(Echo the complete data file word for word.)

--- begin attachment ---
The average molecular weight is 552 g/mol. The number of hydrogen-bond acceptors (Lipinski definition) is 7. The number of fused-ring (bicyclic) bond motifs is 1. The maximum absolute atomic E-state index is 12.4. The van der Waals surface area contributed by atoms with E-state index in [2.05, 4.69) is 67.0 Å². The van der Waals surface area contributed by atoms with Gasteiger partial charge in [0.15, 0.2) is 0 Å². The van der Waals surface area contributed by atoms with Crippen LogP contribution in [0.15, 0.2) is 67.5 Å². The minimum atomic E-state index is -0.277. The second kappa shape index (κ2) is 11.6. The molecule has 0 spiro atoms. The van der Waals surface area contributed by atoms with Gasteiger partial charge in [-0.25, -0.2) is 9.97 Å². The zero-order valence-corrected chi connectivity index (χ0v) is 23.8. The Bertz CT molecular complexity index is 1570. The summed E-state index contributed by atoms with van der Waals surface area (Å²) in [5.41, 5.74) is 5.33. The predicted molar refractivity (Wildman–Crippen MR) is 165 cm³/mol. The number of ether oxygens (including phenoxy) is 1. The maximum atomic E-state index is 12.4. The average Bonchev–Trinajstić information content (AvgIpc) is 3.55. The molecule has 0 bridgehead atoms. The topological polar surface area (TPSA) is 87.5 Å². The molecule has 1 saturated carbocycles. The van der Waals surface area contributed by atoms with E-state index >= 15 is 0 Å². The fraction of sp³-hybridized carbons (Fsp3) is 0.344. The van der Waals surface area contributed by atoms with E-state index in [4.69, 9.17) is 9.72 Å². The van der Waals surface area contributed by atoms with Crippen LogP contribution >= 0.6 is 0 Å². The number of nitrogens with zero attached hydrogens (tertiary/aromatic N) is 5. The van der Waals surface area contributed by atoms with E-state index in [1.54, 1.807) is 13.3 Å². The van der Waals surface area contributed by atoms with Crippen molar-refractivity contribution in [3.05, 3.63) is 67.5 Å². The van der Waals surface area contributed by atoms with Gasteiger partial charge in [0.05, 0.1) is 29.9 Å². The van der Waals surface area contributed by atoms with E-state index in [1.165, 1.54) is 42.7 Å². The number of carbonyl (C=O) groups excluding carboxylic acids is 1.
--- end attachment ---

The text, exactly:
The average molecular weight is 552 g/mol. The number of hydrogen-bond acceptors (Lipinski definition) is 7. The number of fused-ring (bicyclic) bond motifs is 1. The maximum absolute atomic E-state index is 12.4. The van der Waals surface area contributed by atoms with E-state index in [2.05, 4.69) is 67.0 Å². The van der Waals surface area contributed by atoms with Gasteiger partial charge in [0.15, 0.2) is 0 Å². The van der Waals surface area contributed by atoms with Crippen LogP contribution in [0.15, 0.2) is 67.5 Å². The minimum atomic E-state index is -0.277. The second kappa shape index (κ2) is 11.6. The molecule has 0 spiro atoms. The van der Waals surface area contributed by atoms with Gasteiger partial charge in [-0.25, -0.2) is 9.97 Å². The zero-order valence-corrected chi connectivity index (χ0v) is 23.8. The Bertz CT molecular complexity index is 1570. The summed E-state index contributed by atoms with van der Waals surface area (Å²) in [5.41, 5.74) is 5.33. The predicted molar refractivity (Wildman–Crippen MR) is 165 cm³/mol. The number of ether oxygens (including phenoxy) is 1. The maximum atomic E-state index is 12.4. The average Bonchev–Trinajstić information content (AvgIpc) is 3.55. The molecule has 0 bridgehead atoms. The topological polar surface area (TPSA) is 87.5 Å². The molecule has 1 saturated carbocycles. The van der Waals surface area contributed by atoms with E-state index >= 15 is 0 Å². The fraction of sp³-hybridized carbons (Fsp3) is 0.344. The van der Waals surface area contributed by atoms with E-state index in [4.69, 9.17) is 9.72 Å². The van der Waals surface area contributed by atoms with Crippen LogP contribution >= 0.6 is 0 Å². The number of nitrogens with zero attached hydrogens (tertiary/aromatic N) is 5. The van der Waals surface area contributed by atoms with E-state index in [1.54, 1.807) is 13.3 Å². The van der Waals surface area contributed by atoms with Crippen molar-refractivity contribution in [3.05, 3.63) is 67.5 Å². The van der Waals surface area contributed by atoms with Gasteiger partial charge in [0.05, 0.1) is 29.9 Å². The van der Waals surface area contributed by atoms with E-state index in [1.165, 1.54) is 42.7 Å². The number of carbonyl (C=O) groups excluding carboxylic acids is 1.